Filmmaking at 33 1/3

Sally and I made a Zoetrope out of a midsize “Nostalgisk” (round black box) from IKEA. I’d wanted to do a Zoetrope for ages but I couldn’t figure out how to make one spin properly. Then the library book Making “Movies” Without a Camera by Lafe Locke (Betterway Books, 1992) suggested just putting the Zoetrope on top of a turntable. Duh!

Our house is not lacking for turntables. We have a clunky portable one designed for records that read to the blind (it has slow speeds and not the faster ones), a cheap turntable in the basement, a slightly classier one in the girls’ bedroom, one that converts LPs to mp3s in the Study and—the obvious pick for a Zoetrope—a colorful toy turntable that used to grace my desk at the New Haven Advocate and which I picked up for a song at an antique store in New Hampshire 15 years ago.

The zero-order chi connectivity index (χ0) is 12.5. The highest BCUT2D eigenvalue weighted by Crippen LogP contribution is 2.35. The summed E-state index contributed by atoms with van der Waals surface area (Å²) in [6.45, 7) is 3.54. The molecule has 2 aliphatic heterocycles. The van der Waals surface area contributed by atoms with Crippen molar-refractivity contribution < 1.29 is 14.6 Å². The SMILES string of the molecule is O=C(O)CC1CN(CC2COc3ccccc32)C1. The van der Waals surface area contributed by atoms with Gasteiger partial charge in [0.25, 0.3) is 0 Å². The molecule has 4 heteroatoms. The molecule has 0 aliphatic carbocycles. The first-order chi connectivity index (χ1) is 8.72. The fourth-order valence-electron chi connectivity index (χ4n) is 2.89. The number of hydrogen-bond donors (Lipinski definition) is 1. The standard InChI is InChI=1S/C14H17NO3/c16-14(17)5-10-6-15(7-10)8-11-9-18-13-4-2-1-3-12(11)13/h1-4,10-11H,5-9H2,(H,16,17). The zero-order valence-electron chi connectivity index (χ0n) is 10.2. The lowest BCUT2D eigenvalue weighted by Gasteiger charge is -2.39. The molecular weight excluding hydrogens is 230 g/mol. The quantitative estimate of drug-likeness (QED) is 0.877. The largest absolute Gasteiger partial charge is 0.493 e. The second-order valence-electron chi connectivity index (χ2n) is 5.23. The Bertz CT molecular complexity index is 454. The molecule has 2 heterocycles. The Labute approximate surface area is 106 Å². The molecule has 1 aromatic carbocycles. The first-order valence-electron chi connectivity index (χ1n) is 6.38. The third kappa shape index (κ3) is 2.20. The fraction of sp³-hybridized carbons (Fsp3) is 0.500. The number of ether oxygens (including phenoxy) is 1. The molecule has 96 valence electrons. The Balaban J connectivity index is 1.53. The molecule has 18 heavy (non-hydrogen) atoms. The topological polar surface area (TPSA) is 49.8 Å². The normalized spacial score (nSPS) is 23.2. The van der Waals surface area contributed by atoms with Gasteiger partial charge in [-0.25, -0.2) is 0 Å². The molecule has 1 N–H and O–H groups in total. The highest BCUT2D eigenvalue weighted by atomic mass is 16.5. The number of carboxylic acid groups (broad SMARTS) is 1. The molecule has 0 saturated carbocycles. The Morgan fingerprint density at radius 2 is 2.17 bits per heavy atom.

Having a Nostalgisk handy, rather than having to devise a sturdy round slotted Zoetrope body all by myself meant that Sal and I were drawing and screening films within minutes of starting the project, rather than spending all the time perfecting the apparatus. The Nostalgisk has a raised bottom, so it fits slugly atop the turntable spindle without the need for drilling.

The only hazard, and it’s a fun one, with this set-up is that, at high speeds, the Zoetrope might careen off the turntable and hit viewers in the nose. Our own low-tech form of 3D movie thrills.